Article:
As a leading character, William Sylvester does pretty good, and I sort of liked Hubert Noel’s vampire character. But other than Tracy Reed, who wasn’t necessarily great, most of the cast is pretty forgettable, which certainly doesn’t help matters any.

Ultimately, Devils of Darkness has the occasional atmosphere that you might be looking for from a 60’s vampire film, but it’s not done nearly as well as Hammer was able to, so why go for a cheap knock-off if you can pick up the real thing? Might be worth checking out a single time, but I wouldn’t really expect to fall in love with this one. At least the color looks moderately nice.


The Gruesome Twosome (1967)

Directed by Herschell Gordon Lewis [Other horror films: Blood Feast (1963), Two Thousand Maniacs! (1964), Monster a-Go Go (1965), Color Me Blood Red (1965), A Taste of Blood (1967), Something Weird (1967), The Wizard of Gore (1970), The Gore Gore Girls (1972), Blood Feast 2: All U Can Eat (2002), The Uh-oh Show (2009), Herschell Gordon Lewis’ BloodMania (2017)]

H.G. Lewis is a personal favorite director of mine, despite not having seen all of his horror output as of yet. Both Blood Feast and Two Thousand Maniacs!, despite their flaws, are rather enjoyable. The Wizard of Gore is somewhat nonsensical, but still fun. I never cared much for Color Me Blood Red, and generally consider that my least-favorite of his.

Luckily, The Gruesome Twosome is a bit more enjoyable than the disappointing Color Me Blood Red, but it’s still quite a rocky film for only being an hour and ten minutes, isn’t that right, Napoleon?

The biggest issue here, by far, is the padding throughout the film. I’d say that 18 minutes easily could have been cut out without much issue (including that atrociously amusing opening, a ten-minute sequence of a character following someone they suspect is a killer, and a couple of beach party and slumber party scenes), but no, you have to suffer through those scenes honestly to get to the good stuff.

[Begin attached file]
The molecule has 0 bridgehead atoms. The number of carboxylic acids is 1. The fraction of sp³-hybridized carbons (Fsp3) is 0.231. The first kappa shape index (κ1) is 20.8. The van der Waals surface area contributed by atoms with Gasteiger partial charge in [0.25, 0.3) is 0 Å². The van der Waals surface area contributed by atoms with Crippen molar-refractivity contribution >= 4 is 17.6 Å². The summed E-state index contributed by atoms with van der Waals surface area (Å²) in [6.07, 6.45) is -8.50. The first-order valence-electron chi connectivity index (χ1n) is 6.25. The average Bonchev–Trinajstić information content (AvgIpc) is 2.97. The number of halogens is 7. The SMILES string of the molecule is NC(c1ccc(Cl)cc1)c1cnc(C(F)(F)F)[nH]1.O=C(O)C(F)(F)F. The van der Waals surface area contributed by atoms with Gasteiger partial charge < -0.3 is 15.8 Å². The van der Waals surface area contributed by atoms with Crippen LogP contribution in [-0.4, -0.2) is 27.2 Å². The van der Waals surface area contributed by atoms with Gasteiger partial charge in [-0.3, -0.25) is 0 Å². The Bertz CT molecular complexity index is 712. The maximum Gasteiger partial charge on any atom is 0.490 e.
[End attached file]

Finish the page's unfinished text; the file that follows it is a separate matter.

And the gore itself is pretty solid – I mean, c’mon, we’re talking about H.G. Lewis, aren’t we, Napoleon? There’s a solid throat-slitting with an electric knife, an enjoyably messy scalping, and while possibly gratuitous, a scene in which the killer’s digging through a woman’s entrails (for some reason). I mean, sure, it more often than not looks fake, but we’re talking about 60’s horror, so I applaud Lewis for his heavy use of gore.

Being a film from the Godfather of Gore, much of the acting is either subpar or wildly ridiculous. Gretchen Wells, as the main character, didn’t really make much an impression on me, nor did co-star Rodney Bedell. In his limited screen-time, Chris Martell did well as the mentally-subnormal killer, but it’s really Elizabeth Davis’ performance that’d leave a mark on you. As a kindly old woman who often talks to her stuffed wildcat Napoleon, and makes flighty, poetic comments from time-to-time, a lot of screen-time is spent on Davis, which I was cool with, as her character was so fun. It’s a shame no one else came close to her, isn’t that right, Napoleon?

I don’t think that many people, even horror fans, would go out of their way to see this one unless they were already fans of H.G. Lewis, which is probably a good thing, as it’s not his best release. Certainly a gory proto-slasher that’s better than Color Me Blood Red, The Gruesome Twosome isn’t really anywhere near as enjoyable as Blood Feast, Two Thousand Maniacs!, or The Wizard of Gore, especially due to the unnecessary padding throughout the film. If you’re an H.G. Lewis aficionado, though, and you’ve not yet seen this, give it a shot. It could certainly be worse, isn’t that right, Napoleon?